of them had a problem, but was easily repaired. Old technology, but they
    sure save the day when you need to jump around in a circuit and measure
    currents quickly. They are capable of current measurement from 1ma full
    scale to 10A full scale. Great equipment survives the ages.
    Dave M
    MasonDG44 at comcast dot net (Just subsitute the appropriate characters in
    the address)

    Never take a laxative and a sleeping pill at the same time!!
  11. Ken Smith

    Ken Smith Guest

    Harbor Freight has DMMs on for $3.99. Buy one for each thing you want to
  12. Ian Stirling

    Ian Stirling Guest

    I've found common multimeters fairly accurate for measuring very small
    The typical 1Mohm input resistance at 200mV full-scale drops 200nA.
    (when I checked it, it seemed to be accurate).
    Even my cheap $4(us) meter has a 200uA range.
  13. Like these ones I put up (these particular ones are sold)?

    The clamp opens up and you can put it round the wire. They are *not*
    for small currents-- scores of mA up to hundreds of A, depending.

    If you put multiple wires through the core (like an AC line cord) they
    will read about zero, unless there is a fault to ground, as they read
    the difference between the two currents.

    They are great for working on power stuff- you can poke around in a
    panel and check motor currents etc., but for electronics you really
    want some DVMs.

    Best regards,
    Spehro Pefhany
  14. Rich Grise

    Rich Grise Guest

    It's still a PITA to break the circuit to interpose the meter. If it's
    something that I'll want to read the current for calibration or something,
    I just put a 0R1 or 0R01 resistor in the circuit, and measure its voltage

    I've also seen that technique used to increase the range of 0-1 or 1-0-1
    milliammeters - a 1K resistor turns it into a 1K ohm/volt voltmeter - and
    you measure the drop across the shunt. Much easier than trying to match a
    shunt to a given meter's internal resistance.

  15. Robert Baer

    Robert Baer Guest

    Err...most DVMs have a 10Meg input resistance, not 1Meg.
    However, one can use a resistive shunt (previously suggested) and
    measure the voltage across it (to 200mV full scale).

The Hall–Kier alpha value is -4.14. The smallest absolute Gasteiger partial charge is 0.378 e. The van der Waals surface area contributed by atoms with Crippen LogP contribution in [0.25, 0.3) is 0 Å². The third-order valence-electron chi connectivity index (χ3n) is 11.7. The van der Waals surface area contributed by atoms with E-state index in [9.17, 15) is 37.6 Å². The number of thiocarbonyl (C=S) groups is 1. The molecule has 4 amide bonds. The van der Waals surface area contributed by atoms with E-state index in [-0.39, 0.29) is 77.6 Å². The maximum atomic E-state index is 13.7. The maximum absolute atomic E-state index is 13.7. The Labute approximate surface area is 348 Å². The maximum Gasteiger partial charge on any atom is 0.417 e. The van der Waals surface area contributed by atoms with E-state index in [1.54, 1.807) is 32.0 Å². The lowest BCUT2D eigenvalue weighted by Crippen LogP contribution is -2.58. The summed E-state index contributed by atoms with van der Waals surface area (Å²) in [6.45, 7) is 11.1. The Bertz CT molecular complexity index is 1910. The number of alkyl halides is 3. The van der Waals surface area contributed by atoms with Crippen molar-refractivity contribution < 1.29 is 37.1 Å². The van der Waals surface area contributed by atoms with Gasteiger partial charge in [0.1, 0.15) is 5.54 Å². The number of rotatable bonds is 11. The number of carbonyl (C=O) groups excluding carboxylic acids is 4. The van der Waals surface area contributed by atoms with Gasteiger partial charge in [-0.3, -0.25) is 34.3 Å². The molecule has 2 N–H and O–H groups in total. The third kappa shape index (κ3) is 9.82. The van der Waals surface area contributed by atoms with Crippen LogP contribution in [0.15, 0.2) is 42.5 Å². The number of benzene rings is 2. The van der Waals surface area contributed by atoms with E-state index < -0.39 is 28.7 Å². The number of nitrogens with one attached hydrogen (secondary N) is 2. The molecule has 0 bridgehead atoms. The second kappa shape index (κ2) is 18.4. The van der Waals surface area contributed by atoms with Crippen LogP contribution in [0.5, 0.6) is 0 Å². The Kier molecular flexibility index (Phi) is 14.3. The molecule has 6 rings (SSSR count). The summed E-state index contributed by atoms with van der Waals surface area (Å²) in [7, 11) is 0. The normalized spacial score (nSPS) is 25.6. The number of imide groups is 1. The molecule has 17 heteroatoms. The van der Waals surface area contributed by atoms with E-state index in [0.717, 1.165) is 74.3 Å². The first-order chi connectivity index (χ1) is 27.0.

16. Ian Stirling

    Ian Stirling Guest

    Though there exist probes like this that using some assumptions about the
    geometry of the wire, and several sensors closely spaced arouind the
    cord, can actually measure the current flowing through a balanced conductor.
  17. Is it possible to make a hand-held probe to do this?

    Best regards,
    Spehro Pefhany
  18. Ian Stirling

    Ian Stirling Guest

    AIUI, the probe that I referred to was 'just' another clamp-on probe,
    for attachment for the meter of your choice.
    Sorry, I don't recall when.
    It was probably on sci.electronics, on a thread I was involved in.
    "ian stirling" multiple current wire hall
    may or may not turn up something on google.
  19. Jim Douglas

    Jim Douglas Guest

    I saw some of those on Ebay today, It seems to have a scope type thing that
    simply wraps around a wire??
    Are they pretty accurate, is the HP a tube based product?
  20. DaveM

    DaveM Guest

    No, the listings you referred to are not the HP428 DC current meters that
    were mentioned previously. The HP428 meter uses a small clamp-on probe that
    saves the user from having to open the circuit to measure current. The
    HP428 meter has full-scale ranges from 1ma to 10A. Yes, these are vacuum
    tube models, but easy to maintain and use. Well worth what you'll pay on
    Ebay for these meters if you need to measure small currents without breaking
    the circuit to insert a current meter.
    They are not the hallmark of accuracy when compared to the digital
    instruments of today's technology; +/- 3% full scale on every range, but
    will absolutely get the job done.

    The probes are not hall-effect sensors, but are esentially small
    transformers that are excited by a 40 Khz signal. The output of the
    transformer is modulated by the change in core saturation caused by the DC
    current being measured. You can see great pictures of the meter and probe
    (for the next couple of weeks anyway).

    Dave M
    MasonDG44 at comcast dot net (Just subsitute the appropriate characters in
    the address)

    Never take a laxative and a sleeping pill at the same time!!